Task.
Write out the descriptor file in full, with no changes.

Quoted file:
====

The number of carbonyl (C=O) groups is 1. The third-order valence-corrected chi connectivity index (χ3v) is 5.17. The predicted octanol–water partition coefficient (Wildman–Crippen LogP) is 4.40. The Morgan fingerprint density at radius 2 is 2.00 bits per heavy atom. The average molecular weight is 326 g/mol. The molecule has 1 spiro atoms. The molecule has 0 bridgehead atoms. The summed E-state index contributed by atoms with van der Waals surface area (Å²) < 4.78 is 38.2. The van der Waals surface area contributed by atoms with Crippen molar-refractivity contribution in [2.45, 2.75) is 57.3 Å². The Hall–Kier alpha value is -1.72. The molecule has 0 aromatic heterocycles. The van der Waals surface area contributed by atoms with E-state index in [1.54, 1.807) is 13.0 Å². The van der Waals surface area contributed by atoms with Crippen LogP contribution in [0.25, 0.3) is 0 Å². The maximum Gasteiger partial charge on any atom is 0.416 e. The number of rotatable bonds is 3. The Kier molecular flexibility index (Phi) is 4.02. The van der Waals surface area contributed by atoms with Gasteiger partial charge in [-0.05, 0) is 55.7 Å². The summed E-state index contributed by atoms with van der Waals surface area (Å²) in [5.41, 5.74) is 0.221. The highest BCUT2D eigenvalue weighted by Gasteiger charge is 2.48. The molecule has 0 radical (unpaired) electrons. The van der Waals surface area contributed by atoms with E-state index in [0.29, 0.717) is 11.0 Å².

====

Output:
The number of carbonyl (C=O) groups is 1. The third-order valence-corrected chi connectivity index (χ3v) is 5.17. The predicted octanol–water partition coefficient (Wildman–Crippen LogP) is 4.40. The Morgan fingerprint density at radius 2 is 2.00 bits per heavy atom. The average molecular weight is 326 g/mol. The molecule has 1 spiro atoms. The molecule has 0 bridgehead atoms. The summed E-state index contributed by atoms with van der Waals surface area (Å²) < 4.78 is 38.2. The van der Waals surface area contributed by atoms with Crippen molar-refractivity contribution in [2.45, 2.75) is 57.3 Å². The Hall–Kier alpha value is -1.72. The molecule has 0 aromatic heterocycles. The van der Waals surface area contributed by atoms with E-state index in [1.54, 1.807) is 13.0 Å². The van der Waals surface area contributed by atoms with Crippen LogP contribution in [0.25, 0.3) is 0 Å². The maximum Gasteiger partial charge on any atom is 0.416 e. The number of rotatable bonds is 3. The Kier molecular flexibility index (Phi) is 4.02. The van der Waals surface area contributed by atoms with Gasteiger partial charge in [-0.05, 0) is 55.7 Å². The summed E-state index contributed by atoms with van der Waals surface area (Å²) in [5.41, 5.74) is 0.221. The highest BCUT2D eigenvalue weighted by Gasteiger charge is 2.48. The molecule has 0 radical (unpaired) electrons. The van der Waals surface area contributed by atoms with E-state index in [0.29, 0.717) is 11.0 Å².